Some may assume spring is the ideal time to seed their lawn. The temperature is warming, landscapes are in bloom — nature is coming to life once again. However, in our neck of the woods, we typically get a lot of rain during this time of year — much more than is required by newly planted grass making it difficult for it to flourish let alone survive. If rain isn’t an issue, temperature is. The cooler soil temperatures of spring slow the grasses growth and further injure tender new plantings.
We have the knowledge, expertise and tools necessary to provide your lawn with the best quality seeding as well as the best blend, custom mixed for your specific requirements of your property.
A lot of thought and assessment is required when selecting the right grass seed for a property. Not a problem for the lawn experts at SavATree. We will perform a soil analysis, select the best seed for your landscape conditions and develop a comprehensive maintenance plan, including natural lawn care programs to fit your preferences.
When is the best time to seed?
The best time for lawn seeding is from late August to mid September. Unfortunately, most people don’t think about seeding their lawns in the fall after drought and damaged areas have been created throughout the summer. Instead, most people think about lawn seeding in the spring, which is not an effective time to get consistent results.
Does my lawn need seeding? What are my lawn care options?
Depending on your lawn care needs, there are a variety of ways to make a beautiful lawn. If your lawn is thin, you should consider slice seeding or overseeding. If your lawn is a disaster and you want to fix it immediately, sodding is the best option. For minor lawn repairs, spot seeding is best. The option you choose should depend on the current condition, desired quality of your lawn, availability of irrigation and budget.
Sodding: When instant turf is needed.
The biggest advantage to sodding is that it instantly provides green turf. It also eliminates initial weed problems, reduces erosion on sloping terrain, and allows more time in the year to successfully establish a lawn. Sod comes in different blends of grasses. The most common sod that you will encounter is made from Kentucky bluegrass. The downside to sodding is that you are not establishing the plant in the native soil. When you install sod, you are bringing in soil that is different then the native soil. This results in the root system wanting to stay in the soil from the sod and not move into your native soil. Many times, sodded lawns decline over five years due to the differences in soil types.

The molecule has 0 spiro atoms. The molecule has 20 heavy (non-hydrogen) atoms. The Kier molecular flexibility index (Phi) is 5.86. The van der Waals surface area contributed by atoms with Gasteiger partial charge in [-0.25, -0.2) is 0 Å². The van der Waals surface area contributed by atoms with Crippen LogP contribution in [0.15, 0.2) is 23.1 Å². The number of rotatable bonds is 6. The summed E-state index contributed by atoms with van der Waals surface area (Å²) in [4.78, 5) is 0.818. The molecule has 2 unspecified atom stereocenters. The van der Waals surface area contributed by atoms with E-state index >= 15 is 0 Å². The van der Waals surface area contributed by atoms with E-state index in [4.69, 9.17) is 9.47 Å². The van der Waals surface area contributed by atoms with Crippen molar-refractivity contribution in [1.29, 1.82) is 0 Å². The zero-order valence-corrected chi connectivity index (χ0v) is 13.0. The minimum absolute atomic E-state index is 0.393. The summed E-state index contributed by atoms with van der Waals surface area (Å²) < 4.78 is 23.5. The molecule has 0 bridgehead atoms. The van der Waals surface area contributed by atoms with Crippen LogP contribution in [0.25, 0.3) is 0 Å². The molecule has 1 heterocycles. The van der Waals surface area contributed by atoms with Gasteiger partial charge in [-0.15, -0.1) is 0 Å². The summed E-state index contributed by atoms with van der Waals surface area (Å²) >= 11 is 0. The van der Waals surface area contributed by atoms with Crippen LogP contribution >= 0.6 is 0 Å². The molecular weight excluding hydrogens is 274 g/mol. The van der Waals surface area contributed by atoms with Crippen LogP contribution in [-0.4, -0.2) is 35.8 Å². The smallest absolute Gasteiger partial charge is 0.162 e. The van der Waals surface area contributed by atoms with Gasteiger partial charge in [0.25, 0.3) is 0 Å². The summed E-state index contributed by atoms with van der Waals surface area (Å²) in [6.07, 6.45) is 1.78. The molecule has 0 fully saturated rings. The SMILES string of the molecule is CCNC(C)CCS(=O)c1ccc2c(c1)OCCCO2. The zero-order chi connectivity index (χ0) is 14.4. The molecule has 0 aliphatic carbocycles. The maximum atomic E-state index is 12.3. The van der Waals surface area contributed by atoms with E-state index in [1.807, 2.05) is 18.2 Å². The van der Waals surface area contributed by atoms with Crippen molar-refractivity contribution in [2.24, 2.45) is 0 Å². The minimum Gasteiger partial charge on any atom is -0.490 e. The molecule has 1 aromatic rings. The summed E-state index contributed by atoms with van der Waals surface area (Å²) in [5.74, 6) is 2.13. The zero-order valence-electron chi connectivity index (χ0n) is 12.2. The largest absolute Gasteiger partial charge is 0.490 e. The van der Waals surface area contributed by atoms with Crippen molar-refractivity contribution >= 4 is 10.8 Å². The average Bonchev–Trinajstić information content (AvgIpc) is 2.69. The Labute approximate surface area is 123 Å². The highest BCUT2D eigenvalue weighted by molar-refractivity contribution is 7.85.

What is Slice Seeding?
Slice seeding is used to either repair a damaged lawn or to improve a thin or weak lawn. Sometimes disease and insect damage can thin a lawn so badly that renovation is the last resort. On a new or thin lawn, slice seeding will introduce new seed into the lawn and help thicken it up. This method solves lawn problems efficiently, and improves your lawn’s density. The seeder cuts furrows into the soil and plants the seed into the furrow. This method puts the seed directly in contact with the soil as opposed to merely spreading seeds onto your lawn, many of which will most likely not germinate. Slice seeding plants new seed into the soil without stripping existing sod. It is the best way to renew or thin a heavily thatched lawn and sow in new and improved seed varieties. Slice seeding is the most effective way to ensure good seed to soil contact and prepare the seed bed at the same time. It enables you to have better looking and more resistant grass types that are adapted to the various conditions on your property.
What does core aeration do?
Core aeration is the process of mechanically removing plugs of soil and thatch from a lawn. Overseeding is the process of putting seeds into a seed spreader, and then spreading the seeds over the entire lawn. The purpose of core aeration with overseeding is to introduce better grass varieties into your lawn. It reduces soil compaction, minimizes thatch accumulation, and will give you a greener and thicker lawn. Core aeration with overseeding is a great alternative because it combines aeration with specially formulated seeds for your lawn. It is important to note, however, that core aeration will not yield the same results as slice seeding.
Can I spot seed instead of overseeding?
Spot seeding is an option that is used when making minor lawn repairs. It literally means “seeding spots”, and can be applied to a scar from insect or disease activity. Spot seeding is only applied to a small area that does not require the use of a slice seeder. The soil can be loosened by using a lawn weasel, adding the appropriate seed blend, and working in the seed.
When the life of a lawn is looked at in the long term, the expense and effort of seeding is well worth it. The only downside to seeding is that it requires watering once to twice a day to ensure proper germination. In the end, your property value will increase, and seeing the new lush green turf on your lawn will be a pleasurable and worthwhile experience. If you are still unsure of which seeding service will best suit your lawn care needs, check with your lawn care consultant or arborist.
Click or call today to arrange a complimentary consultation from our fully trained and certified arborists for tree care, fertilizer and lawn care services from SavATree. Contact the office nearest you.